Szittya et al. (2003) suggested that RNA silencing-mediated plant defenses were temperature-dependent and that the levels of siRNAs increased gradually with rising temperatures. In our present study, fewer N. benthamiana plants became infected by PVY-O or PVA when the viruses were held at 30°C during infection, and viral symptoms were attenuated. Attenuated symptoms were associated with reduced virus levels (Fig. 5). We hypothesize that attenuation of viral symptoms is evident when replication is reduced, viral movement slowed, viral suppressor levels decrease, or host plant resistance increases. A recent report (Del Toro et al., 2015) showed that the lower PVY and Potato virus X titers in leaf disks at higher temperatures were not attributable to inactivation of viral suppressors by antiviral silencing at higher temperatures.
Western blotting showed that PVY-O or PVA accumulated in plants grown above 25°C by 8 days post-inoculation. However, as time passed, viral accumulation reduced (Fig. 5). This result rules out the notion that suppression of virus replication attenuated viral symptoms at high temperatures. Thus, it is possible that host plant resistance increases over time after infection. This observation is compatible with recovery of host plants after infection. Symptom recovery in virus-infected plants is characterized by the emergence of asymptomatic leaves after systemic symptomatic infection, and has been linked to induction of RNA silencing (Baulcombe, 2004). One recent report (Ghoshal and Sanfaçon, 2014) supports the assumption that resistance increases at higher temperatures. Ghoshal and Sanfaçon (2014) found that growth of plants at a lower temperature (21°C rather than 27°C) alleviated the recovery. The recovery of Tomato ringspot virus-infected plants was associated with the AGO1 siRNA, which plays a central role in RNA silencing.


This work was supported by the “Fundamental Research Program for Agriculture Science & Technology Development (Project No. PJ010246)”, Rural Development Administration, Republic of Korea.


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Fig. 1
The effects of temperature during acquisition of Potato virus Y-O (PVY-O), Potato virus A (PVA), and Potato leafroll virus (PLRV) by Myzus persicae (the green peach aphid), and on the efficiency of aphid transmission to Nicotiana benthamiana or Physalis floridiana.
Fig. 2
The effects of temperature on accumulation of Potato leafroll virus RNA in a single aphid (Myzus persicae) feeding on an infected plant at 10-30°C. The absolute levels of PLRV coat protein-encoding RNA are the numbers of viral copies per nanogram of total RNA. Means of 20 measurements ± standard deviation are shown. Alphabet in charts indicate with the same letters were not significantly different upon Duncan’s multiple range testing (P > 0.05).
Fig. 3
The effects of temperature during establishment of infections in Nicotiana benthamiana of Potato virus Y-O (PVY-O) or Potato virus A (PVA), in of Physalis floridana by Potato leafroll virus (PLRV).
Fig. 4
Real-time quantitative analysis of accumulation of Potato leafroll virus (PLRV) in Physalis floridana at 10 days post-inoculation (dpi). The absolute levels of PLRV are given as the number of viral copies per nanogram of total RNA. Means of 11-21 measurements ± standard deviations are shown. Alphabet in charts indicate with the same letters were not significantly different upon Duncan’s multiple range testing (P > 0.05). The PLRV contents did not differ significantly when P. floridana plants were kept at 20°C or 30°C during establishment of the infection, but the PLRV content of plants maintained below 15°C decreased as the temperature fell.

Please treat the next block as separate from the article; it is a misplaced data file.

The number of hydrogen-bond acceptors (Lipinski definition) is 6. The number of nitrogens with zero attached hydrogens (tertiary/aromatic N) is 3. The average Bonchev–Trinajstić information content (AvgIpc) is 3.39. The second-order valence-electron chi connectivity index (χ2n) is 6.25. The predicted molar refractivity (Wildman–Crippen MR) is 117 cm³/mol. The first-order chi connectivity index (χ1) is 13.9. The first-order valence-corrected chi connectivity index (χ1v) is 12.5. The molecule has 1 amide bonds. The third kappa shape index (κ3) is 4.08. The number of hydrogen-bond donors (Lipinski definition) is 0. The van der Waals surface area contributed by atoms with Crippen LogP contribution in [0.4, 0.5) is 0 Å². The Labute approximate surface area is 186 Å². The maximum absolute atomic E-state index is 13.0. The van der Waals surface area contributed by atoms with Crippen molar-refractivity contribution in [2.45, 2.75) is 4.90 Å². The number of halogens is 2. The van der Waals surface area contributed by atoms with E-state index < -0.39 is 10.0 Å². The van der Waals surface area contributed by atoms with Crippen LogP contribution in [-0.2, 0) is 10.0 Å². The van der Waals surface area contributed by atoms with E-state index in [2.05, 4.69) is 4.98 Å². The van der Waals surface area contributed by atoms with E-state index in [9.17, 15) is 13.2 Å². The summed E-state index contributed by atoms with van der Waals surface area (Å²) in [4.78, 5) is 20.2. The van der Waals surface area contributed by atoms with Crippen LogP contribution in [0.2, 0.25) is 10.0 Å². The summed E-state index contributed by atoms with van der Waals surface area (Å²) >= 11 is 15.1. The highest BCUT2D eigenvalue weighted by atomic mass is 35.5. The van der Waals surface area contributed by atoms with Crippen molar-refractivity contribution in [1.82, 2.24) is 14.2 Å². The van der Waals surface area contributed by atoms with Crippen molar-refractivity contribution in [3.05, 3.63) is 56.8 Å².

Fig. 5
Titers of Potato virus Y-O (PVY-O; A) and Potato virus A (PVA; B) derived by SDS-PAGE-Western blot were influenced by temperature during establishment of viral infection after transmission of the viruses by Myzus persicae to Nicotiana benthamiana. (A, B) Densitometry quantification of viral coat protein (CP) bands as percentages of the values of internal controls within the same blot (the figures are shown below selected Western blot panels). Each Western blot lane represents an extract from a single plant. The lanes labeled H contain an extract from a healthy plant (negative control). The lanes labeled M contain molecular weight markers, the sizes of which (in kDa) are indicated to the left of the blots. The panels below each Western blot show blotted ponceau S-stained membranes prior to antibody incubation (loading controls). (C) Densitometric comparisons were made between the mean values of bands (four samples for PVY-O and two for PVA) form samples taken at each day post-inoculation (dpi) within the same temperature range.
Fig. 6
The effects of temperature on the intensity of symptoms caused by Potato virus Y-O (PVY-O) and Potato virus A (PVA) in Nicotiana benthamiana and Potato leafroll virus (PLRV) in Physalis floridana. Disease symptoms of PVY-O and PVA held at 30°C were attenuated compared to symptoms caused by viruses maintained below 25°C. No difference in symptoms was observed in PLRV-infected P. floridana at any temperature tested.
Table 1
Primers used to detect PVY-O, PVA, and PLRV
 Primer pairs  Sequence  PCR type 

PVY-O, Potato virus Y-O; PVA, Potato virus A; PLRV, Potato leafroll virus.

Both PVY-O and PVA were amplified using the reverse transcription-polymerase chain reaction (RT-PCR), and absolute quantification of PLRV copies was conducted by real-time RT-PCR (qRT-PCR).